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Proceedings Paper

Optical modeling and polarization calibration for CMB measurements with ACTPol and Advanced ACTPol
Author(s): Brian Koopman; Jason Austermann; Hsiao-Mei Cho; Kevin P. Coughlin; Shannon M. Duff; Patricio A. Gallardo; Matthew Hasselfield; Shawn W. Henderson; Shuay-Pwu Patty Ho; Johannes Hubmayr; Kent D. Irwin; Dale Li; Jeff McMahon; Federico Nati; Michael D. Niemack; Laura Newburgh; Lyman A. Page; Maria Salatino; Alessandro Schillaci; Benjamin L. Schmitt; Sara M. Simon; Eve M. Vavagiakis; Jonathan T. Ward; Edward J. Wollack
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Paper Abstract

The Atacama Cosmology Telescope Polarimeter (ACTPol) is a polarization sensitive upgrade to the Atacama Cosmology Telescope, located at an elevation of 5190 m on Cerro Toco in Chile. ACTPol uses transition edge sensor bolometers coupled to orthomode transducers to measure both the temperature and polarization of the Cosmic Microwave Background (CMB). Calibration of the detector angles is a critical step in producing polarization maps of the CMB. Polarization angle offsets in the detector calibration can cause leakage in polarization from E to B modes and induce a spurious signal in the EB and TB cross correlations, which eliminates our ability to measure potential cosmological sources of EB and TB signals, such as cosmic birefringence. We calibrate the ACTPol detector angles by ray tracing the designed detector angle through the entire optical chain to determine the projection of each detector angle on the sky. The distribution of calibrated detector polarization angles are consistent with a global offset angle from zero when compared to the EB-nulling offset angle, the angle required to null the EB cross-correlation power spectrum. We present the optical modeling process. The detector angles can be cross checked through observations of known polarized sources, whether this be a galactic source or a laboratory reference standard. To cross check the ACTPol detector angles, we use a thin film polarization grid placed in front of the receiver of the telescope, between the receiver and the secondary reflector. Making use of a rapidly rotating half-wave plate (HWP) mount we spin the polarizing grid at a constant speed, polarizing and rotating the incoming atmospheric signal. The resulting sinusoidal signal is used to determine the detector angles. The optical modeling calibration was shown to be consistent with a global offset angle of zero when compared to EB nulling in the first ACTPol results and will continue to be a part of our calibration implementation. The first array of detectors for Advanced ACTPol, the next generation upgrade to ACTPol, will be deployed in 2016. We plan to continue using both techniques and compare them to astrophysical source measurements for the Advanced ACTPol polarization calibration.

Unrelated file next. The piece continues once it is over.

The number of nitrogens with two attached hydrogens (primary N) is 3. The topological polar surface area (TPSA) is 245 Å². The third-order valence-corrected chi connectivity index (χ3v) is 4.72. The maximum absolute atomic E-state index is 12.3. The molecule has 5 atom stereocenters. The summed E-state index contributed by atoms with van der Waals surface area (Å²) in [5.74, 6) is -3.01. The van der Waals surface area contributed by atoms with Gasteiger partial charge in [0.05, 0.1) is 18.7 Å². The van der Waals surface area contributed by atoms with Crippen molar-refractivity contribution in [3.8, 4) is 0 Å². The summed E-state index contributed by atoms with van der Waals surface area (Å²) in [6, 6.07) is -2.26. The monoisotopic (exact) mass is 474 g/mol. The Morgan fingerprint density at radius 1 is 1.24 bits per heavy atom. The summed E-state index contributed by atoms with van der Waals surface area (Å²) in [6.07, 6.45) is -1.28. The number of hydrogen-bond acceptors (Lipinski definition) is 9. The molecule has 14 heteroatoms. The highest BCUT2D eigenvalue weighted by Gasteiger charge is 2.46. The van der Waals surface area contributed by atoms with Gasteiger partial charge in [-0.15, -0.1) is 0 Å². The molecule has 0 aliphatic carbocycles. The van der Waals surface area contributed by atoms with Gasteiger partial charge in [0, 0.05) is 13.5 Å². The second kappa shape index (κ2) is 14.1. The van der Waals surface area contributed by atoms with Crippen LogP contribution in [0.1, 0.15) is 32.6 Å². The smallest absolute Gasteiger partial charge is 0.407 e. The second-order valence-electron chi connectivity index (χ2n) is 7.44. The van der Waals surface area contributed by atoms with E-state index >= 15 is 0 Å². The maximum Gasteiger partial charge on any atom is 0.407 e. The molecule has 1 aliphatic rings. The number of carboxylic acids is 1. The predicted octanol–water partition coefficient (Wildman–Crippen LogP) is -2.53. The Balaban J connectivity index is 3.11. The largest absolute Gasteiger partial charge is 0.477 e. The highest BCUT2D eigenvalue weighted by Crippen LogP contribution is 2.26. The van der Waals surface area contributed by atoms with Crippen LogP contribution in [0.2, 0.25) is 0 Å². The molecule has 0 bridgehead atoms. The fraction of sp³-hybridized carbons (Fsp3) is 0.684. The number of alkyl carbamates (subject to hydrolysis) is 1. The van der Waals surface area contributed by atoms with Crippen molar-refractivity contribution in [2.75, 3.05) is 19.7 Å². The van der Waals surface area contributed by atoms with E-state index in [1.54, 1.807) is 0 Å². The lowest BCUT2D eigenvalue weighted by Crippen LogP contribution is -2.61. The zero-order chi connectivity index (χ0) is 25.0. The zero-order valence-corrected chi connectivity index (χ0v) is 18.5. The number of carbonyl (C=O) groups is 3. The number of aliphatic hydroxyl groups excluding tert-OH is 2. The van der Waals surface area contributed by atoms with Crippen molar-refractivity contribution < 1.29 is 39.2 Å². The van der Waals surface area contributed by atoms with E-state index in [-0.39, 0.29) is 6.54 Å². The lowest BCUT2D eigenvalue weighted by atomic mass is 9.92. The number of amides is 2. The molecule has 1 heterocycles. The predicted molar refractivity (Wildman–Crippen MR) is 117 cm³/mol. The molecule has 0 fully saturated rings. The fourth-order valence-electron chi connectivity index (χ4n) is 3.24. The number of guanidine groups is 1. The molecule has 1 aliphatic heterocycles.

Paper Details

Date Published: 20 July 2016
PDF: 12 pages
Proc. SPIE 9914, Millimeter, Submillimeter, and Far-Infrared Detectors and Instrumentation for Astronomy VIII, 99142T (20 July 2016); doi: 10.1117/12.2231912
Show Author Affiliations
Brian Koopman, Cornell Univ. (United States)
Jason Austermann, National Institute of Standards and Technology (United States)
Hsiao-Mei Cho, SLAC National Accelerator Lab. (United States)
Kevin P. Coughlin, Univ. of Michigan (United States)
Shannon M. Duff, National Institute of Standards and Technology (United States)
Patricio A. Gallardo, Cornell Univ. (United States)
Matthew Hasselfield, The Pennsylvania State Univ. (United States)
Shawn W. Henderson, Cornell Univ. (United States)
Shuay-Pwu Patty Ho, Princeton Univ. (United States)
Johannes Hubmayr, National Institute of Standards and Technology (United States)
Kent D. Irwin, SLAC National Accelerator Lab. (United States)
Stanford Univ. (United States)
Dale Li, SLAC National Accelerator Lab. (United States)
Jeff McMahon, Univ. of Michigan (United States)
Federico Nati, Univ. of Pennsylvania (United States)
Michael D. Niemack, Cornell Univ. (United States)
Laura Newburgh, Univ. of Toronto (Canada)
Lyman A. Page, Princeton Univ. (United States)
Maria Salatino, Princeton Univ. (United States)
Alessandro Schillaci, Ponticia Univ. Catolica de Chile (Chile)
Benjamin L. Schmitt, Univ. of Pennsylvania (United States)
Sara M. Simon, Princeton Univ. (United States)
Eve M. Vavagiakis, Cornell Univ. (United States)
Jonathan T. Ward, Univ. of Pennsylvania (United States)
Edward J. Wollack, NASA Goddard Space Flight Ctr. (United States)

Published in SPIE Proceedings Vol. 9914:
Millimeter, Submillimeter, and Far-Infrared Detectors and Instrumentation for Astronomy VIII
Wayne S. Holland; Jonas Zmuidzinas, Editor(s)

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